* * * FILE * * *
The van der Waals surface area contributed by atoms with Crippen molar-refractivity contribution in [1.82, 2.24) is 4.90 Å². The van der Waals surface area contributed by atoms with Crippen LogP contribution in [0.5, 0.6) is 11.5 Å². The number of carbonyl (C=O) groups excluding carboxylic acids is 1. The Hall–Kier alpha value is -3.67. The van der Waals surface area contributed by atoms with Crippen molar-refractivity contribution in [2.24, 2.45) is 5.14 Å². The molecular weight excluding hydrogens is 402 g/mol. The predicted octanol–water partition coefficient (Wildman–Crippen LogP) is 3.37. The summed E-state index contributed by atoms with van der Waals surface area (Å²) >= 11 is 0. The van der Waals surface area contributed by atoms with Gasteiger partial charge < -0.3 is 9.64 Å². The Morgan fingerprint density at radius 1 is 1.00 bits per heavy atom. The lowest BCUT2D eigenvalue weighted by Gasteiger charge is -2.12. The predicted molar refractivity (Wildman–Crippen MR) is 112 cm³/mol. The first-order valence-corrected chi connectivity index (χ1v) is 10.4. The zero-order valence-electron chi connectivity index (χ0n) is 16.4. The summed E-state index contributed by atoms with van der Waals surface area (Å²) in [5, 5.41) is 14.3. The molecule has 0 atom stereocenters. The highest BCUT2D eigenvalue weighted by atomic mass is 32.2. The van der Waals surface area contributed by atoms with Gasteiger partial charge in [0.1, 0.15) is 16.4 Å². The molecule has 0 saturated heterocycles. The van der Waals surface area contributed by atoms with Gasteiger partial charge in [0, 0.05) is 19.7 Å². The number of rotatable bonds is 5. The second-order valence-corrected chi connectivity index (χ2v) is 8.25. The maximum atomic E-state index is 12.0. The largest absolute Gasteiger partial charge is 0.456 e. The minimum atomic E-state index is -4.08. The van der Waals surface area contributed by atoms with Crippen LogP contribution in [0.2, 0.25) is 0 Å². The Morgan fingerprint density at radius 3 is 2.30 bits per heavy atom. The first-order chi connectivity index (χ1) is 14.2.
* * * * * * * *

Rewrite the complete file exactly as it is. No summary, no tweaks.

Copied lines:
The van der Waals surface area contributed by atoms with Crippen molar-refractivity contribution in [1.82, 2.24) is 4.90 Å². The van der Waals surface area contributed by atoms with Crippen LogP contribution in [0.5, 0.6) is 11.5 Å². The number of carbonyl (C=O) groups excluding carboxylic acids is 1. The Hall–Kier alpha value is -3.67. The van der Waals surface area contributed by atoms with Crippen molar-refractivity contribution in [2.24, 2.45) is 5.14 Å². The molecular weight excluding hydrogens is 402 g/mol. The predicted octanol–water partition coefficient (Wildman–Crippen LogP) is 3.37. The summed E-state index contributed by atoms with van der Waals surface area (Å²) >= 11 is 0. The van der Waals surface area contributed by atoms with Gasteiger partial charge < -0.3 is 9.64 Å². The Morgan fingerprint density at radius 1 is 1.00 bits per heavy atom. The lowest BCUT2D eigenvalue weighted by Gasteiger charge is -2.12. The predicted molar refractivity (Wildman–Crippen MR) is 112 cm³/mol. The first-order valence-corrected chi connectivity index (χ1v) is 10.4. The zero-order valence-electron chi connectivity index (χ0n) is 16.4. The summed E-state index contributed by atoms with van der Waals surface area (Å²) in [5, 5.41) is 14.3. The molecule has 0 atom stereocenters. The highest BCUT2D eigenvalue weighted by atomic mass is 32.2. The van der Waals surface area contributed by atoms with Gasteiger partial charge in [0.1, 0.15) is 16.4 Å². The molecule has 0 saturated heterocycles. The van der Waals surface area contributed by atoms with Gasteiger partial charge in [0, 0.05) is 19.7 Å². The number of rotatable bonds is 5. The second-order valence-corrected chi connectivity index (χ2v) is 8.25. The maximum atomic E-state index is 12.0. The largest absolute Gasteiger partial charge is 0.456 e. The minimum atomic E-state index is -4.08. The van der Waals surface area contributed by atoms with Crippen LogP contribution in [0.2, 0.25) is 0 Å². The Morgan fingerprint density at radius 3 is 2.30 bits per heavy atom. The first-order chi connectivity index (χ1) is 14.2.